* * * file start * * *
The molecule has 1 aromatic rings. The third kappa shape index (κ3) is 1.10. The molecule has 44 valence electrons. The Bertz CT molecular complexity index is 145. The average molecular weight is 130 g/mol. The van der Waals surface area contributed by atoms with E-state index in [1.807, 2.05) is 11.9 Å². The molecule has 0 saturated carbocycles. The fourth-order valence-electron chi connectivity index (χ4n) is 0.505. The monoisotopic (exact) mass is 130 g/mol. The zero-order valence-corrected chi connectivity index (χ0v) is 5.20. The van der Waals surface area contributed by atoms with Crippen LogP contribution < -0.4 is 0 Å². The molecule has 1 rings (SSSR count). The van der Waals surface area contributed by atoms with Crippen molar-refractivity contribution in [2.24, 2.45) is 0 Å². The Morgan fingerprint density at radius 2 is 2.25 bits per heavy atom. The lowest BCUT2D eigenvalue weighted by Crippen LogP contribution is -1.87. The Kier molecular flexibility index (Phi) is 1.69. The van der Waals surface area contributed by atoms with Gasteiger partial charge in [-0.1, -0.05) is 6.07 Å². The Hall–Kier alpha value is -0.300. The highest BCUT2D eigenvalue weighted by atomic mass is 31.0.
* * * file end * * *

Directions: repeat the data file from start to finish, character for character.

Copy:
The molecule has 1 aromatic rings. The third kappa shape index (κ3) is 1.10. The molecule has 44 valence electrons. The Bertz CT molecular complexity index is 145. The average molecular weight is 130 g/mol. The van der Waals surface area contributed by atoms with E-state index in [1.807, 2.05) is 11.9 Å². The molecule has 0 saturated carbocycles. The fourth-order valence-electron chi connectivity index (χ4n) is 0.505. The monoisotopic (exact) mass is 130 g/mol. The zero-order valence-corrected chi connectivity index (χ0v) is 5.20. The van der Waals surface area contributed by atoms with Crippen LogP contribution < -0.4 is 0 Å². The molecule has 1 rings (SSSR count). The van der Waals surface area contributed by atoms with Crippen molar-refractivity contribution in [2.24, 2.45) is 0 Å². The Morgan fingerprint density at radius 2 is 2.25 bits per heavy atom. The lowest BCUT2D eigenvalue weighted by Crippen LogP contribution is -1.87. The Kier molecular flexibility index (Phi) is 1.69. The van der Waals surface area contributed by atoms with Gasteiger partial charge in [-0.1, -0.05) is 6.07 Å². The Hall–Kier alpha value is -0.300. The highest BCUT2D eigenvalue weighted by atomic mass is 31.0.